We compared 100 patients with temporal lobe epilepsy who exhibited the running down phenomenon following temporal resections, with two groups of patients: 100 patients who became seizure-free, and 100 patients who continued to have frequent seizures following temporal resection. We found a significant correlation between prognosis and the size of the epileptogenic area as defined; patients with smaller epileptogenic areas had the best prognosis (seizure-free group). Patients exhibiting the running down phenomenon had intermediate size epileptogenic areas, while those patients who continued to have seizures had the largest epileptogenic areas often involving the lateral temporal and posterior temporal cortex. Other factors predictive of good outcome were: a history of febrile seizures, predominantly unilateral interictal spiking, anterior temporal localization, extent of resection of the mesial temporal structures, surgery under the age of 30 years, and the absence of habitual seizures in the immediate postoperative period. Patients with history of head trauma, encephalitis, posterior temporal localization and bitemporal spiking had a worse outcome. The frequency and types of aurae, and laterality of resection did not correlate with outcome.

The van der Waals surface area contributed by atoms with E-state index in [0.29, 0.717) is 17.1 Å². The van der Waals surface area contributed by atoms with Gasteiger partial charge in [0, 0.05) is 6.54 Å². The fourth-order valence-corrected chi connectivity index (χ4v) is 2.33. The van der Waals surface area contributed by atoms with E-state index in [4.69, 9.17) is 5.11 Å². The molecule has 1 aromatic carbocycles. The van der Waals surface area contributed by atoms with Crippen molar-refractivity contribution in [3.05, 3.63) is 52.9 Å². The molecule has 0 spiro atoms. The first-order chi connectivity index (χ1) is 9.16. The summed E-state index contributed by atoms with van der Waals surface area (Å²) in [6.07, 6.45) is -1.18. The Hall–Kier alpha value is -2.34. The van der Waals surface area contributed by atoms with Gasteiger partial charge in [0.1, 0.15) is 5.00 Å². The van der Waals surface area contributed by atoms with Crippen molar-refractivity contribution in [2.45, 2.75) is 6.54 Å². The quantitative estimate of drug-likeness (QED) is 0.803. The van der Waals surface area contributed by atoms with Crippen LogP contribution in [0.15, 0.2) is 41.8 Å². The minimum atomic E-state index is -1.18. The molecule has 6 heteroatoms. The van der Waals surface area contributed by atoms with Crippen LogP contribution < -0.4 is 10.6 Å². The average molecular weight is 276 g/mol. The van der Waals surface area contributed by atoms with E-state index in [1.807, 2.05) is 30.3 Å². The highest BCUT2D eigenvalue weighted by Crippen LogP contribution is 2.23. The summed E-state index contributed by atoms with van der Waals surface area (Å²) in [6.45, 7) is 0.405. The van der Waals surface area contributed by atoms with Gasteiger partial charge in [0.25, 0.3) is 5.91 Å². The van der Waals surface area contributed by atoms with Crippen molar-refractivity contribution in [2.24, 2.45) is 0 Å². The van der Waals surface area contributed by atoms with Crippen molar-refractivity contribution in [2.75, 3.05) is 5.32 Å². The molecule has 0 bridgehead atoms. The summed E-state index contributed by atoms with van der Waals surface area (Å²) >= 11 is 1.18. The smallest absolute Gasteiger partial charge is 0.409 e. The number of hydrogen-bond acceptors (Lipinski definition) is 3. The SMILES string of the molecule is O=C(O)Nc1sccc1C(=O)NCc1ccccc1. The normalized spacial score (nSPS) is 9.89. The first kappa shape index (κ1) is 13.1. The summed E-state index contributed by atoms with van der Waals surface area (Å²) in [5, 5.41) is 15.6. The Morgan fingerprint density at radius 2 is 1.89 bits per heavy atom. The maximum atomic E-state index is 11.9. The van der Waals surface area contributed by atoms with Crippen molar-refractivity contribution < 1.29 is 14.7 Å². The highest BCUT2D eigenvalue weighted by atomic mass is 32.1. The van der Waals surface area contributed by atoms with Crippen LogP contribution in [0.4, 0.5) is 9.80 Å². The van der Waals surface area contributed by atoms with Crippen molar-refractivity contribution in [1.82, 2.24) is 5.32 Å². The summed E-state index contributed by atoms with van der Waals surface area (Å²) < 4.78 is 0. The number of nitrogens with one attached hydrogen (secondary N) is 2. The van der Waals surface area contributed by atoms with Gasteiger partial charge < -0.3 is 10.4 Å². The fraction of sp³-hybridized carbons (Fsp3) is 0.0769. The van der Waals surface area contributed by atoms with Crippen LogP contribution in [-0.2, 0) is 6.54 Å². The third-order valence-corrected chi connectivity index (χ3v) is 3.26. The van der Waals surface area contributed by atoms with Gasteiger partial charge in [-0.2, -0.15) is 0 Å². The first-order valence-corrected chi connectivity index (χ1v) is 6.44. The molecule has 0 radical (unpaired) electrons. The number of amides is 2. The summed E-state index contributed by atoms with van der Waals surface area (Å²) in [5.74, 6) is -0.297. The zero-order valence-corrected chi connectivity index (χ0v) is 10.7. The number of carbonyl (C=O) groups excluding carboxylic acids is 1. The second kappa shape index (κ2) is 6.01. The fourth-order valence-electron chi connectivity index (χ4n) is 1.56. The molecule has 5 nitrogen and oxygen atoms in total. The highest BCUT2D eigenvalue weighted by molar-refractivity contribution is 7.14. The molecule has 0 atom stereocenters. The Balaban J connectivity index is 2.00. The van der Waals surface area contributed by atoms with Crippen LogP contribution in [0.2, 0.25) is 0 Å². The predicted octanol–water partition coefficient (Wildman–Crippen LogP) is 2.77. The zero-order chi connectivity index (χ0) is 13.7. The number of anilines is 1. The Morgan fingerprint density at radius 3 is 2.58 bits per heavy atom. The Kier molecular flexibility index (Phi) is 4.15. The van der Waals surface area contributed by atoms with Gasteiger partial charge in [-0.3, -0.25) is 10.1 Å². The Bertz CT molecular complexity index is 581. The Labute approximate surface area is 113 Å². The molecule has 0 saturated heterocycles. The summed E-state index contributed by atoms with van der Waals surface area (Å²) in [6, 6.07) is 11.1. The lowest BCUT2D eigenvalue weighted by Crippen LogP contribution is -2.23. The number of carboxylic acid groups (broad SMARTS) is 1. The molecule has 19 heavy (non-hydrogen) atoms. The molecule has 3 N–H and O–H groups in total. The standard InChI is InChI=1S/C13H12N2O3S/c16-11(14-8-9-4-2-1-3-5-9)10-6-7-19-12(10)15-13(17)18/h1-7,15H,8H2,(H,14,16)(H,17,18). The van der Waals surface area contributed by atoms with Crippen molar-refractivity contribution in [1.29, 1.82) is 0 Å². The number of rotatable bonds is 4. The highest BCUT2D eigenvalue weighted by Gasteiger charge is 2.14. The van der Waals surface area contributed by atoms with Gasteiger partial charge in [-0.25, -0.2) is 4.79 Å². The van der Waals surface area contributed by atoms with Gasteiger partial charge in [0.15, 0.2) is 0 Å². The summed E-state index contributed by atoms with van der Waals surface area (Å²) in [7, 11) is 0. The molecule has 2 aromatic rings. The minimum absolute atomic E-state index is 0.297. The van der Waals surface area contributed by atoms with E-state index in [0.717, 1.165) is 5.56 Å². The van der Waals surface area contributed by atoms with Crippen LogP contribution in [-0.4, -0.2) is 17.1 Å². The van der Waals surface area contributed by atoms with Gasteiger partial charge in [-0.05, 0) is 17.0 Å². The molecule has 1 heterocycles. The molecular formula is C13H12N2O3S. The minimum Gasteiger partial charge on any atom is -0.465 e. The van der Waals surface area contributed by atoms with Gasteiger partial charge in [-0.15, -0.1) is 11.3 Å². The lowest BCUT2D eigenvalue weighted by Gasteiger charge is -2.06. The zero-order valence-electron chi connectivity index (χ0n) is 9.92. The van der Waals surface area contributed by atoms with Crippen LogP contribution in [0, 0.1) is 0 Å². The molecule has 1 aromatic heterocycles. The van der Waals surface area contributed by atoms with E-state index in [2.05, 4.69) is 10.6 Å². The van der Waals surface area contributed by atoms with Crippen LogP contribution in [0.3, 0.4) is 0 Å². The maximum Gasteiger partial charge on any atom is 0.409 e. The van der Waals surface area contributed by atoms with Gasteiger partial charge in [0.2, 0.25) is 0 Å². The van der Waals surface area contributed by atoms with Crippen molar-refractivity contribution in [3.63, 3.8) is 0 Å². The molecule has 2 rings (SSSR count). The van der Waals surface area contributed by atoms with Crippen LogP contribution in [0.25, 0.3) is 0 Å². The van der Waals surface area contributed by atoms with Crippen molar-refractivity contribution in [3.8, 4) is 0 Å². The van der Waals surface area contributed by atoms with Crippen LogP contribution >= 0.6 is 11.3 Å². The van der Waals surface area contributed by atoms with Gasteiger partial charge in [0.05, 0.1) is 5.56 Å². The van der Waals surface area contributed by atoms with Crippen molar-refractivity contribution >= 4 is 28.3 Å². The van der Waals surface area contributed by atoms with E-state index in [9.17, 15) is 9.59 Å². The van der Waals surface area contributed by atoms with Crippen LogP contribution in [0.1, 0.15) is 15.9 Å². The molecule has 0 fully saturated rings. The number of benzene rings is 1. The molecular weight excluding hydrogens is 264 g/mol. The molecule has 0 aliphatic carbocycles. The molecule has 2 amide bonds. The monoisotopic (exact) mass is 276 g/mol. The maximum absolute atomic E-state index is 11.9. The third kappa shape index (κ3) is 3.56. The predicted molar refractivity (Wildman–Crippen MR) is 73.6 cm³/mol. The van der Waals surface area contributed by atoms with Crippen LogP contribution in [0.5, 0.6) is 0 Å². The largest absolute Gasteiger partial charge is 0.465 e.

ASJC Scopus subject areas